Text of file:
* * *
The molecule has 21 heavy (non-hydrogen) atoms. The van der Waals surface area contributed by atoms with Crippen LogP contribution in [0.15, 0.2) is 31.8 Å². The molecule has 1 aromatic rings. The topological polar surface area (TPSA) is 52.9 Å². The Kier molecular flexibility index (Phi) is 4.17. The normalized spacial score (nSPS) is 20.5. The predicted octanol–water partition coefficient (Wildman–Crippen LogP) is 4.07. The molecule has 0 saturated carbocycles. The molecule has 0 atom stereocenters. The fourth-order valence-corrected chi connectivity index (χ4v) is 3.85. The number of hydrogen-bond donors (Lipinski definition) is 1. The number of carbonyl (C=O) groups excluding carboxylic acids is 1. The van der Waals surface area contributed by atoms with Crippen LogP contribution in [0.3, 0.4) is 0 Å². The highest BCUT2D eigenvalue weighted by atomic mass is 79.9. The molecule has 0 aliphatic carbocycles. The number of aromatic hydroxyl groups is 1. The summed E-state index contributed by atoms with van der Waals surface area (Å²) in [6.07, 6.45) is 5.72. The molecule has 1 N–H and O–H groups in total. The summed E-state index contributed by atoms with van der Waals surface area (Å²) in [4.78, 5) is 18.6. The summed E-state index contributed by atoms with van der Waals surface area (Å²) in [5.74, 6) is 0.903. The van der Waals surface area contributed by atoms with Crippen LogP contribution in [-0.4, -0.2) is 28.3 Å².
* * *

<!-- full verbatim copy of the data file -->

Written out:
The molecule has 21 heavy (non-hydrogen) atoms. The van der Waals surface area contributed by atoms with Crippen LogP contribution in [0.15, 0.2) is 31.8 Å². The molecule has 1 aromatic rings. The topological polar surface area (TPSA) is 52.9 Å². The Kier molecular flexibility index (Phi) is 4.17. The normalized spacial score (nSPS) is 20.5. The predicted octanol–water partition coefficient (Wildman–Crippen LogP) is 4.07. The molecule has 0 saturated carbocycles. The molecule has 0 atom stereocenters. The fourth-order valence-corrected chi connectivity index (χ4v) is 3.85. The number of hydrogen-bond donors (Lipinski definition) is 1. The number of carbonyl (C=O) groups excluding carboxylic acids is 1. The van der Waals surface area contributed by atoms with Crippen LogP contribution in [0.3, 0.4) is 0 Å². The highest BCUT2D eigenvalue weighted by atomic mass is 79.9. The molecule has 0 aliphatic carbocycles. The number of aromatic hydroxyl groups is 1. The summed E-state index contributed by atoms with van der Waals surface area (Å²) in [6.07, 6.45) is 5.72. The molecule has 1 N–H and O–H groups in total. The summed E-state index contributed by atoms with van der Waals surface area (Å²) in [4.78, 5) is 18.6. The summed E-state index contributed by atoms with van der Waals surface area (Å²) in [5.74, 6) is 0.903. The van der Waals surface area contributed by atoms with Crippen LogP contribution in [-0.4, -0.2) is 28.3 Å².